Latin America Climate, Energy and Environment News: Week of 4.18-4.22.11


With the latest round of HidroAysén’s environmental impact review underway, the proposed large hydroelectric power complex is making headlines.  The Minister of Energy and Mining announced that HidroAysén and Castilla, a massive coal-fired power plant proposal, are necessary in and of themselves for Chile, but that they would contribute a combined “15% of the total energy necessary for the next years.”  He added that “nothing is inevitable, the question is with what they can be replaced.”  (PubliMetro 4/20/2011)  As environmental groups intensify their campaigns against HidroAysén, Robert Kennedy, Jr. sent a letter to President Piñera, asking for the project’s rejection and the protection of Patagonia as one of Chile’s real treasures.  (Santiago Times 4/22/2011; El Mercurio 4/21/2011)

In the next three years, oil exploration in southern Chile will get a financial boost equivalent to US $400 million.  This investment in hydrocarbon exploration and exploitation will make Punta Arenas a center of the region’s oil industry.  (MercoPress 4/20/2011)

Despite the recent controversy surrounding the pollution from Codelco’s industrial park that closed a public school in Las Ventanas, the company will receive 576 acres of additional land from Valparaíso.  Several members of the Region Council oppose the plan for putting residents at “unacceptable risk.”  (Santiago Times 4/20/2011)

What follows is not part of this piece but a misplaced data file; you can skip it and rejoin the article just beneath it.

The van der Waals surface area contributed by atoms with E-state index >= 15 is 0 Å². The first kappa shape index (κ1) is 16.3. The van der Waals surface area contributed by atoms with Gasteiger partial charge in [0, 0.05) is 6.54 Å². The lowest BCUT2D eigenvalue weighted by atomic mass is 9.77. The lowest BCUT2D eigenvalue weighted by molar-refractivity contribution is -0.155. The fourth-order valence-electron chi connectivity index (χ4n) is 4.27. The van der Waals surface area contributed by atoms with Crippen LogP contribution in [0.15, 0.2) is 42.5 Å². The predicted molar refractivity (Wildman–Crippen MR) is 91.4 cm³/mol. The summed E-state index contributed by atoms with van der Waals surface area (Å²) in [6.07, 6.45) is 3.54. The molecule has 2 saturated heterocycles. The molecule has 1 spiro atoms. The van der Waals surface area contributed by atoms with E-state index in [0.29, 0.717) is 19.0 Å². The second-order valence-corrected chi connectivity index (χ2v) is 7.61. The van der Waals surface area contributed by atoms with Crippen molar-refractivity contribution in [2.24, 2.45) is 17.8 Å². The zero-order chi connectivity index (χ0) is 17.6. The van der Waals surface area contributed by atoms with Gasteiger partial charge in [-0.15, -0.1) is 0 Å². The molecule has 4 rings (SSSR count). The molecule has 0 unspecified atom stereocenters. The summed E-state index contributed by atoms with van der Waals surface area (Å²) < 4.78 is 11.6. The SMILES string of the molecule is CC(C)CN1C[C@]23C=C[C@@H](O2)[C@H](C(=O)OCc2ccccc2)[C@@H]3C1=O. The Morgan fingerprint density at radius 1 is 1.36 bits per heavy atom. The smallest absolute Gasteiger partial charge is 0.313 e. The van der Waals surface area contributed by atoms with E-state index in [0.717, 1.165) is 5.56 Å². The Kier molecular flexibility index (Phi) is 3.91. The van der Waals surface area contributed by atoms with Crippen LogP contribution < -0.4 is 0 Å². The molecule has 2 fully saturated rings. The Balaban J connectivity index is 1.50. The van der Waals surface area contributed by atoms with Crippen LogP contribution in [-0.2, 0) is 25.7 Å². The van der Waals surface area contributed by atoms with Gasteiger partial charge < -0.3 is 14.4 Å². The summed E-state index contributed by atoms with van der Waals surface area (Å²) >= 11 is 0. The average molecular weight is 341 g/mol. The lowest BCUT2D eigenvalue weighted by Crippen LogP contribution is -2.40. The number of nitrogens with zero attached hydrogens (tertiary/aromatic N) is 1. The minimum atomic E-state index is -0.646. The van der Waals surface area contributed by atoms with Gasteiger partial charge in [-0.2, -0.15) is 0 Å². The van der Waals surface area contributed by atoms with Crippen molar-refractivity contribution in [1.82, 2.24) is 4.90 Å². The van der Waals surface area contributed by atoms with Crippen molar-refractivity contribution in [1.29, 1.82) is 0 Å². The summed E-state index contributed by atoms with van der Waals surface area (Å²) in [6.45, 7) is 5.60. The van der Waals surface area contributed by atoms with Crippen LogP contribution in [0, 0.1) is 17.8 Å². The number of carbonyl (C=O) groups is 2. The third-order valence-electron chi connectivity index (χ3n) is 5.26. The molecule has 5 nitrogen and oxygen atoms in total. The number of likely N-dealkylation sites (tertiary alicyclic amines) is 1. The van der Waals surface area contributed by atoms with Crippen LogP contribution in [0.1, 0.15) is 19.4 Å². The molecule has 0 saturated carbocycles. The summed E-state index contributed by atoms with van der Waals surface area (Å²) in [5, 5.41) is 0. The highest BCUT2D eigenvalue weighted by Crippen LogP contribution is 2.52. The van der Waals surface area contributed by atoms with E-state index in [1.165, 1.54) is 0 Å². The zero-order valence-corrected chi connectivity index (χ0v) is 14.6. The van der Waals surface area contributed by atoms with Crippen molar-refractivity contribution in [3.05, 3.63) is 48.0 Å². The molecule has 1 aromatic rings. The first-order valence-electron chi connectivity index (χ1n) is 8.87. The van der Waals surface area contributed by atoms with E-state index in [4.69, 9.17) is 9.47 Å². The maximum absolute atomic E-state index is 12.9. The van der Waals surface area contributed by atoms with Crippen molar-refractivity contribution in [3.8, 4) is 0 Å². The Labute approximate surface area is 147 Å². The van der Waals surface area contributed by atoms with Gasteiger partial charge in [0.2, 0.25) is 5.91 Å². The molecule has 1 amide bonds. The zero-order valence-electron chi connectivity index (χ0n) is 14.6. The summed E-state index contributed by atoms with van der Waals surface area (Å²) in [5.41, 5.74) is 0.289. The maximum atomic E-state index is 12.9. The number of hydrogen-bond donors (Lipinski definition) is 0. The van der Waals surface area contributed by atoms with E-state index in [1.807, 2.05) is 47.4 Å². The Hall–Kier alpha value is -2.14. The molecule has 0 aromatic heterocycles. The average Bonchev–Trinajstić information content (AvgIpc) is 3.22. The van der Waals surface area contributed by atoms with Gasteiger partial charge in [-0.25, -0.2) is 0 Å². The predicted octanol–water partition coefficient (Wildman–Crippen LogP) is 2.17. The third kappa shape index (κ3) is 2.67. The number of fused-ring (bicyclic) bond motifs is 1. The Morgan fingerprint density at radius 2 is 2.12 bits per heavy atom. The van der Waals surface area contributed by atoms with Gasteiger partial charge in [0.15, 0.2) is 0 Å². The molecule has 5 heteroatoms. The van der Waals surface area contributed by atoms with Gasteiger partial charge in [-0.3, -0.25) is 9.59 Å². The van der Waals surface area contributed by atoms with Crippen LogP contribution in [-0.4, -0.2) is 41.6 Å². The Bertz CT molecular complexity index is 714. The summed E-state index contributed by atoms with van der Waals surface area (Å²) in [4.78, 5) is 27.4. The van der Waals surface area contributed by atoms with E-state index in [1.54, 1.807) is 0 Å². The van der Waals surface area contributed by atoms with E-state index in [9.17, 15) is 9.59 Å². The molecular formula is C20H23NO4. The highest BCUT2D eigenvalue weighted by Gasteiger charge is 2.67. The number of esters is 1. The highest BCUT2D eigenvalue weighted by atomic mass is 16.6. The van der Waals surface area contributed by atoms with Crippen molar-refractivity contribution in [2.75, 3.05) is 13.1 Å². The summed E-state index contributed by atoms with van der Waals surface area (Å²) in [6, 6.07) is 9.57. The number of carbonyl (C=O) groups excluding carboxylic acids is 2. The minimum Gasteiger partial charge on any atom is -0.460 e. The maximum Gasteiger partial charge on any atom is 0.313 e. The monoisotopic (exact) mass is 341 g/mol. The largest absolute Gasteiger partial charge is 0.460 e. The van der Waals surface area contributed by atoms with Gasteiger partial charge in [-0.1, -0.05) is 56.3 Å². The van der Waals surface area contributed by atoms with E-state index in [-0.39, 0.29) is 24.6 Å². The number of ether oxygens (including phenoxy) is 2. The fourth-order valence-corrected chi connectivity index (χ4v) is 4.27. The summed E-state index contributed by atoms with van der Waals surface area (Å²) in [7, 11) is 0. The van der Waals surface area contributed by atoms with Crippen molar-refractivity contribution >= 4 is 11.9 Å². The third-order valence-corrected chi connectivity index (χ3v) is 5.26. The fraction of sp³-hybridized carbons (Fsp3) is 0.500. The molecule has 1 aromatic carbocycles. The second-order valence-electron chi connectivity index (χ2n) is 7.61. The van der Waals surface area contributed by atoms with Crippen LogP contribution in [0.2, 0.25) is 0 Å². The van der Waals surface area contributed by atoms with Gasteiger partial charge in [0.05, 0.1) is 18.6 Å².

Chile's government is working to protect the humpback whales that have returned to southern seas after nearly being hunted to extinction.  The newest threat, according to the Minister of Environment, is coastal shipping, with 200 ships monthly in the waters.  She cited the need for stronger international cooperation to monitor and care for this "natural heritage" (Santiago Times 4/20/2011)

Chile launched the first quick-charging electric car station in Latin America.  The station will allow electric cars to refill their charge up to 80% in a half hour and give them a range of 130 kilometers.  (Fox Business 4/20/2011)

Costa Rica

According to a recent study by the National Learning Institute, fifty-six percent of vehicles in Costa Rica are older than 16 years.  If the use of biofuels expands, owners will need to take precautions to ensure that switching to gasoline with ethanol does not damage their car (La Nacion 4/19/2011).

The Costa Rican NGO Fundacion Keto conducted a study that found that Costa Rican consumption of 27 species of fish  from coral reefs could  lead to imbalances in these ecosystems.  Many of these species are frequently sold as sea bass to consumers who ignore the difference. (La Nacion 4/20/2011)

As part of its effort to finalize an urban zoning plan for San Jose’s Greater Metropolitan Area, the Institute of Housing and Urbanism (INVU) will organize seven forums to evaluate key issues by the end of July.  The first forum looked at the legal framework for urban planning and land zoning.  Subsequent forums will look at transportation, infrastructure, housing and urbanism, social issues, economy, and physical and environmental impact of projects.  (El Financiero  4/14/2011)


Carlos Navarrette, the PRD leader in the Mexican Senate, called for strong public policies against climate change, which he noted has already caused intense rain, forest fires, droughts and other atypical phenomena in the country.  He also highlighted the need for a Green Fund to help developing countries combat climate change. (Notimex 4/21/2011).

The Mexican government will spend 1,200 million pesos to deal with the impact of climate change in Oaxaca.  On April 26, President Calderon and Environmental Minister Elvira will sign an agreement on environmental issues with the Oaxaca governor.  ( 4/20/2011)

Note: The linked articles and excerpts in this post are provided for informational purposes only and do not necessarily reflect the views or positions of the Natural Resources Defense Council.